Florida Record

Friday, November 15, 2019

Appeals court reverses adoption ruling

By Richard Jones | Apr 11, 2017

General court 4

TALLAHASSEE —The 1st District Court of Appeals has reversed a lower court ruling that vacated a 2004 adoption because the appellee lacked proper standing to challenge the adoption, according to court records.

Judge Timothy Osterhaus authored the opinion with Judges Harvey Jay and Allen Winsor concurring, reversing a prior decision from the Circuit Court for Okaloosa County. 

In 2004, John Adam Edwards adopted Brindley Kuiper. Edwards' great-grandparents had established a trust to financially aid their dependents so the adoption made Kuiper a legal beneficiary to current and future trust payments.

Edwards' biological son, Ryan Maxwell, claimed that he only became aware of the adoption in 2014 and immediately filed suit to challenge the legality of the proceeding.

Maxwell said that as a beneficiary of the trust, he should have been provided proper notification because he maintains a legal interest in financial decisions made by the trust.

The Circuit Court for Okaloosa County agreed with Maxwell and issued an order vacating the adoption and stopping all disbursements from the trust to Kuiper.  

Maxwell’s claim was dependent on whether he had a legal expectation of receiving notice of the adoption under the law in 2004, the opinion said. According to Osterhaus, the legal holding in 2004 was Rivera-Berrios v. Stefanos, 649 So.2d 881 (Florida 5th District Court of Appeals, 1994).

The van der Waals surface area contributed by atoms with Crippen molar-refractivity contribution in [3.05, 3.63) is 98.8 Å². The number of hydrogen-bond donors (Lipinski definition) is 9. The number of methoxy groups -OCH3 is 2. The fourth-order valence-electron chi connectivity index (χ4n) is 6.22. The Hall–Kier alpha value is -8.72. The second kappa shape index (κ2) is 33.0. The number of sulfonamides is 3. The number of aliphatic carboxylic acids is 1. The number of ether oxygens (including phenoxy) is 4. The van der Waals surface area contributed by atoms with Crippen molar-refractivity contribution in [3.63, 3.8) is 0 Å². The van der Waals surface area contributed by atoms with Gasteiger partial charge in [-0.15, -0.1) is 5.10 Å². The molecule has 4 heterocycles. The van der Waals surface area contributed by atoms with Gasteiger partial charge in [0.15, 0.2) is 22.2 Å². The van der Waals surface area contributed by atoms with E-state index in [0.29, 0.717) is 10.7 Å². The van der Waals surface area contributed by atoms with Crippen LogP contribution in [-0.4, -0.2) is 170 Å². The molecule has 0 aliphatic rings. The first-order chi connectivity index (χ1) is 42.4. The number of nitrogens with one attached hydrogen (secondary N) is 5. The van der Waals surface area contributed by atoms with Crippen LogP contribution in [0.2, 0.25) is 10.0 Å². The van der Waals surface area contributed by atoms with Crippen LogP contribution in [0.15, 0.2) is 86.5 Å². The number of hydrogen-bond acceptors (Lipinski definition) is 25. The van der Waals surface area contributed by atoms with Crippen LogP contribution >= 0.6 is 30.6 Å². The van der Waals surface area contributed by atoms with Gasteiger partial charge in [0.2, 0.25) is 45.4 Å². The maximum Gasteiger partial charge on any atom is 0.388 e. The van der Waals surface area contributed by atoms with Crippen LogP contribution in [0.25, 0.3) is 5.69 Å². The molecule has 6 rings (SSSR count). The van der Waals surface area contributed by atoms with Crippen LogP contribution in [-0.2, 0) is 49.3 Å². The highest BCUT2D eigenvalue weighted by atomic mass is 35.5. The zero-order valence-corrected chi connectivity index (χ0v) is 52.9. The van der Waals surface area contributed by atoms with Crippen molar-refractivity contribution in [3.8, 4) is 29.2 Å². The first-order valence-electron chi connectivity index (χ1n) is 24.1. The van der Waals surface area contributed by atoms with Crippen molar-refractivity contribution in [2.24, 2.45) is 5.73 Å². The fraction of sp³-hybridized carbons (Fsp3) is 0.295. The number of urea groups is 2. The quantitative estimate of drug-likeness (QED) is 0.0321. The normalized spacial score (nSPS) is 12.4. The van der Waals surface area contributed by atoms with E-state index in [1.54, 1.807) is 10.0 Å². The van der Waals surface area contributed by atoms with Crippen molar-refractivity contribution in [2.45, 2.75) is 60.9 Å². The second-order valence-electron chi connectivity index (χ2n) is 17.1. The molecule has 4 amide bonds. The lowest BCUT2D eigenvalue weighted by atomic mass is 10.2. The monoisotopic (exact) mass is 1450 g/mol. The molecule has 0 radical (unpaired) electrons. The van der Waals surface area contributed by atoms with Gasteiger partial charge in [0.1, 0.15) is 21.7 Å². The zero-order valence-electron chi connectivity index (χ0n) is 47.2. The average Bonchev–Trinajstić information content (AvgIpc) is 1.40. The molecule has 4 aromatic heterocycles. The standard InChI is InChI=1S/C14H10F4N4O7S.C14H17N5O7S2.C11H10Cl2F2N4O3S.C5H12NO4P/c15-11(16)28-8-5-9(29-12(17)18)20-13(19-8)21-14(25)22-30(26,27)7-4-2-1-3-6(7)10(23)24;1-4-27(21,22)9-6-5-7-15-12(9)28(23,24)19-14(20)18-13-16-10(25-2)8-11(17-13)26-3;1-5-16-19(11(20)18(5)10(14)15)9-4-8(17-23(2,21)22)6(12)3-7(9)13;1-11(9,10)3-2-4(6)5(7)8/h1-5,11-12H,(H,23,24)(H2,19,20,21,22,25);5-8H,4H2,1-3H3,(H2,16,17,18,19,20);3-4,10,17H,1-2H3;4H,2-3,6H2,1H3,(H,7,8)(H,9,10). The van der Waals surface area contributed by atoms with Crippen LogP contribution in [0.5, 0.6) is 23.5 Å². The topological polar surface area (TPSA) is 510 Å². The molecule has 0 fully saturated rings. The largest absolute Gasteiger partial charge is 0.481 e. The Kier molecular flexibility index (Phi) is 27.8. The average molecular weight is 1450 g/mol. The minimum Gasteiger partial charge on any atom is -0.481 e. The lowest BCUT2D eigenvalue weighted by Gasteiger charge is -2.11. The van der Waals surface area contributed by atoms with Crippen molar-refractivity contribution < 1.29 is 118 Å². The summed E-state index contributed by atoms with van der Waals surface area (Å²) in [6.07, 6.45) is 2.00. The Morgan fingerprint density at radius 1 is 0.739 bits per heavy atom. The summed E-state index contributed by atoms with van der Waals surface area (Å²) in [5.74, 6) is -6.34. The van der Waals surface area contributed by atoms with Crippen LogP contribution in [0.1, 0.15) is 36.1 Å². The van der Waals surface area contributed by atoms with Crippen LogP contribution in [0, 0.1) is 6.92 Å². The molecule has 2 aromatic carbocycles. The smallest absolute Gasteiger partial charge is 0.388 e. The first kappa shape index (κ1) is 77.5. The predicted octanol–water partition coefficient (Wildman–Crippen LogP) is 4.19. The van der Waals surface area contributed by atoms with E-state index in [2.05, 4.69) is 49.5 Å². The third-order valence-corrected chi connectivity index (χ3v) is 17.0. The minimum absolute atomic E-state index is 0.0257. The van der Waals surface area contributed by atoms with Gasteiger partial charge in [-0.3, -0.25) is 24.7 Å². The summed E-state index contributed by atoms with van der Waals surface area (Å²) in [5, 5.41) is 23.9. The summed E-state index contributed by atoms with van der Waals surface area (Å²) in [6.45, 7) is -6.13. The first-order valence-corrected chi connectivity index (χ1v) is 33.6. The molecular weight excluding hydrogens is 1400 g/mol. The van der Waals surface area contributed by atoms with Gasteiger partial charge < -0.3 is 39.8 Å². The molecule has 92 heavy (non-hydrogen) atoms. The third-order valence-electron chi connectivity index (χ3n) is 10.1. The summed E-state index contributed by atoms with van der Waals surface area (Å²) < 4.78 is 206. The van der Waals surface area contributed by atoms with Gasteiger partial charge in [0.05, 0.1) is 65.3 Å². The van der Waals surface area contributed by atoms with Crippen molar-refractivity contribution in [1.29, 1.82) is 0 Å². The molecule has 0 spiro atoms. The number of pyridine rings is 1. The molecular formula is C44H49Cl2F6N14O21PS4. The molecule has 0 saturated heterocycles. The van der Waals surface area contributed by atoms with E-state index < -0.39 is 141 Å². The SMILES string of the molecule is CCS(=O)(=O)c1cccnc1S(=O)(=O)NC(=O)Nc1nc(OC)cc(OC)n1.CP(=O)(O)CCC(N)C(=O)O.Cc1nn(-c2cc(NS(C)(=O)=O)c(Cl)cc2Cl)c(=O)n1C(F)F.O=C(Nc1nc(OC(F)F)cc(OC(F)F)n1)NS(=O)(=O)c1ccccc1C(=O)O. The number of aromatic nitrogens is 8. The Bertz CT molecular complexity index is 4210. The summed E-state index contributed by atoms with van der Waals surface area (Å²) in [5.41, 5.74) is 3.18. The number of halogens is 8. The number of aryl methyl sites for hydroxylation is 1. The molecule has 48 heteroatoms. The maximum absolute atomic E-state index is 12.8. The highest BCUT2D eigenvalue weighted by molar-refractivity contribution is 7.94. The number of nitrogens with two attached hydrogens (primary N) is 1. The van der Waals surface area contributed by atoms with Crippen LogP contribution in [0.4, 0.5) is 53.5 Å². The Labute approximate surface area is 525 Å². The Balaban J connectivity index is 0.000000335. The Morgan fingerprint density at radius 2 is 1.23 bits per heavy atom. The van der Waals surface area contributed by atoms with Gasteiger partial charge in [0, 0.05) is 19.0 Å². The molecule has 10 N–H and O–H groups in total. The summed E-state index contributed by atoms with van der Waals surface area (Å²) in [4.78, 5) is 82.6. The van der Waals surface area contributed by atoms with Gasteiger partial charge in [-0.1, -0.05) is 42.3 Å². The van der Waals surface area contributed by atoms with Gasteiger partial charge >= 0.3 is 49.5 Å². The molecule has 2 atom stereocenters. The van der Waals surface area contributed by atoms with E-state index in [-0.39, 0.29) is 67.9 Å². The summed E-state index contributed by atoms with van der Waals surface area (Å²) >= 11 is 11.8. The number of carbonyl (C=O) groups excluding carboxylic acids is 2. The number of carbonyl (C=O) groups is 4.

In that case, the court held that a party “must show a direct, financial, and immediate interest in an adoption to be entitled to notice, or to have legal standing to vacate an adoption order.”

Osterhaus further stated that it is the trustees who maintain total discretion as to who receives disbursements and when such disbursements are distributed. Osterhaus said that Maxwell had no direct or immediate financial interest in the adoption as the law stood in 2004.

Osterhaus also said that Maxwell’s interest as financial beneficiary is only contingent, as the trust is managed and administered solely at the discretion of the trustees.

“A person with an indirect interest or contingent interest in an adoption does not have the standing to set aside a judgment of adoption," Osterhaus wrote.

In his counter argument to the appeal, Maxwell cited the holding in Rickard v. McKesson, 774 So. 2d 838 (Florida 4th District Court of Appeals, 2000). In Rickard, the 4th District Court held that a contingent beneficiary was entitled to notice if an adoption diluted that beneficiary’s entire financial interest in a trust  

Osterhaus called the Rickard holding “good law” but said that because Maxwell did not lose his entire financial interest in the trust, the Rickard holding did not apply.  

The case was remanded back to the Circuit Court for Okaloosa County with instructions that the final order of adoption is reinstated.

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Florida First District Court of AppealCircuit Court for Okaloosa County